In a changing labour market, workers will come under increased pressure to adapt to the skills needs of the future. To respond to this challenge, in 2019 the Government of Canada put in place the Future Skills Council, a ministerial advisory body made up of multi-sectoral representatives involved in workforce skills development, as well as the Future Skills Centre, an applied research organisation.
The Council provides advice on emerging skills and workforce trends, with input from varied networks, contacts and constituents, while the Centre supports a range of projects in the areas of skills research and skills delivery, that can be used to identify good practices and promising solutions to help prepare Canada’s workforce for the future. Their work demonstrates how social dialogue can inform and contribute to a comprehensive skills agenda, in the context of significant geographic, economic, and demographic diversity.
The Future Skills Council and Centre help Canadians secure the right skills for an emerging labour market, impacted by challenges such as automation, technological innovation and the transition to sustainable economies. These challenges imply that the workforce may need to upskill, or reskill, and adjust to new working conditions, requiring a concerted effort by all stakeholders involved. These two initiatives are complementary and their work fosters continued learning in the area of essential skills, such as critical thinking and communication. They also promote equity and enhance labour market access and participation through skills development.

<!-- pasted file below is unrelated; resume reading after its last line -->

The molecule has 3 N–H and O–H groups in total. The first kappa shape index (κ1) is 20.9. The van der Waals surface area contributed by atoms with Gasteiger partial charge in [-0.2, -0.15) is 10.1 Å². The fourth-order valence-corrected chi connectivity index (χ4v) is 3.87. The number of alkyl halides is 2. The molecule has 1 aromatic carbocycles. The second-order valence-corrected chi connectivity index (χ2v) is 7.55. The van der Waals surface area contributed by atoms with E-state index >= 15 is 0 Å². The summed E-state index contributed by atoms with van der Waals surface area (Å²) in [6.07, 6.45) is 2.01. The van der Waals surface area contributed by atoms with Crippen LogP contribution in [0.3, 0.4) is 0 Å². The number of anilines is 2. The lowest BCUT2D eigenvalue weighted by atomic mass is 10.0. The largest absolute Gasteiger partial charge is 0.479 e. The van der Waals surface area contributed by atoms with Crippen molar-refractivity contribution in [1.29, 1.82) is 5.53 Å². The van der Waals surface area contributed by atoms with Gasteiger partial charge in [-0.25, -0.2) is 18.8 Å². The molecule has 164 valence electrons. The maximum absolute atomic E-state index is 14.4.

Canada’s approach shows how social dialogue can proactively prepare for, and respond to, future skills needs. It also shows how social dialogue contributes to building a dynamic, agile workforce that anticipates and responds to labour market needs. This good practice case study emphasises the value of inclusive multi-stakeholder dialogue for skills policy coordination, building trust in labour market institutions and promoting mutual respect and collaboration between governments, employers and workers.
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